Schools throughout the state have been laying off teachers, raising fees, and slashing services to balance their budgets. They blame the drastic cuts on rising costs and insufficient state funding. But state spending on public education has been steadily rising, and that has some policymakers questioning whether schools will ever have enough money. Still others say the system is in drastic need of reform or even a complete overhaul.
AN INTERVIEW WITH GOV. VENTURA
Listen to Gov. Jesse Ventura's comments on major issues facing the Minnesota K-12 education system. (More)
WHERE DOES IT GO?
Taxpayers keep giving money to schools, and schools keep asking for more. Where does a taxpayer's dollar go? We looked at the White Bear Lake Area School District to find out. (More)
Give us your view of a solution to the education funding issue in Minnesota, and exchange ideas with others. (More)
What's the problem?
By Tim Pugmire
Administrators blame the drastic cuts on rising costs and insufficient state funding. But state spending on public education has been steadily increasing, not decreasing. And that has some policymakers questioning whether schools will ever have enough money.
District profile: Osseo
By Dan Olson
Osseo is cutting staff, raising fees and asking school district residents to pay higher property taxes. Taxpayers rejected the most recent levy increase proposal. School officials may try again this fall.
District profile: Minneapolis
By Tim Pugmire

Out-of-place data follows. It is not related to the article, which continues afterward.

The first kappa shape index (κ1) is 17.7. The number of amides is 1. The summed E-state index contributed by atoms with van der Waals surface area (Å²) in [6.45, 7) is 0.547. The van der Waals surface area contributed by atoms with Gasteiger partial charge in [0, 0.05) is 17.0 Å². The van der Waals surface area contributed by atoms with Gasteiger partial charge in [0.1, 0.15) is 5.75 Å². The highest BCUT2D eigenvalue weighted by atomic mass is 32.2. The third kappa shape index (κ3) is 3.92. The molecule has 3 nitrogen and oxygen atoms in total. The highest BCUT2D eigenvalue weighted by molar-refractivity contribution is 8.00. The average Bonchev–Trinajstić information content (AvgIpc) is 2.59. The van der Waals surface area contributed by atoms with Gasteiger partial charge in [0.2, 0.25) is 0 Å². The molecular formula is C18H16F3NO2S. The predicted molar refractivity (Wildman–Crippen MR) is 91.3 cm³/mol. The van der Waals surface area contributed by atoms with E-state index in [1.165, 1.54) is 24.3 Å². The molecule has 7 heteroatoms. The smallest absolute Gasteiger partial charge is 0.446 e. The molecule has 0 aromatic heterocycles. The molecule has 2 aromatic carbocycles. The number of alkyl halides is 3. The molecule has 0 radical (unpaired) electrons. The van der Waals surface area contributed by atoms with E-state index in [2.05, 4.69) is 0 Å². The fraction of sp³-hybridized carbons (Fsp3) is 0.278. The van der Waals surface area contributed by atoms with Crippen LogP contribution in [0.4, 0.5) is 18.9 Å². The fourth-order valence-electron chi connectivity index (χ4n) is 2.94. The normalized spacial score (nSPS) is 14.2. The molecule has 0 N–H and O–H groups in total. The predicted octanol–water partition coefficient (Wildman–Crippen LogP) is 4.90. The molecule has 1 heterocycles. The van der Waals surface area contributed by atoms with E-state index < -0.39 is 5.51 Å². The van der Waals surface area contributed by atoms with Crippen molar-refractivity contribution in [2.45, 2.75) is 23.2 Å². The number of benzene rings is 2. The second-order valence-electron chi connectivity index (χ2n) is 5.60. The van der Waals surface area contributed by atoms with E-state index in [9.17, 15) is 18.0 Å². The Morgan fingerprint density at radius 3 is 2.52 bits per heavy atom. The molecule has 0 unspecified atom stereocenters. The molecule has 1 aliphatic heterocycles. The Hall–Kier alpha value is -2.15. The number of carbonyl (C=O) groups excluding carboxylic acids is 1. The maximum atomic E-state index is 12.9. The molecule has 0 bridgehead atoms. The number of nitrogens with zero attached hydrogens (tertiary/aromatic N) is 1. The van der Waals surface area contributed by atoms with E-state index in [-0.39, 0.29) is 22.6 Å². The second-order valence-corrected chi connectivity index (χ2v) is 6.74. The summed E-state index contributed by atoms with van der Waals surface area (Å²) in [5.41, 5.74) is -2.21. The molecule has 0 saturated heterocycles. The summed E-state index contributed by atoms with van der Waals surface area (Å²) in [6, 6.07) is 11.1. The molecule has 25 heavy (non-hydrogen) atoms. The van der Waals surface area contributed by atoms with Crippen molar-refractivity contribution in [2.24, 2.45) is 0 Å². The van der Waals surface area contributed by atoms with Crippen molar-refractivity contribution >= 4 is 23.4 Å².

School leaders say the consequences of insufficient state funding are more severe in a school district with higher concentrations of poverty and students with greater learning needs.
District profile: Bemidji
By Tom Robertson
The school fiscal crisis is compounded in many places by declining enrollment, especially in rural Minnesota. The Bemidji School District has fired about 80 teachers, closed two schools and slashed programs to balance its budget in the last two years. Officials there say the financial turmoil has confused local taxpayers and eroded public trust.
What's the solution?
by Tim Pugmire
School district officials throughout Minnesota say an funding crisis is forcing them to redefine public school education. They've cut services, increased fees and laid off teachers to fix their budgets. Now they're looking for long term financial solutions. While some educators push for more creative uses of school resources, others are pushing for a whole new system.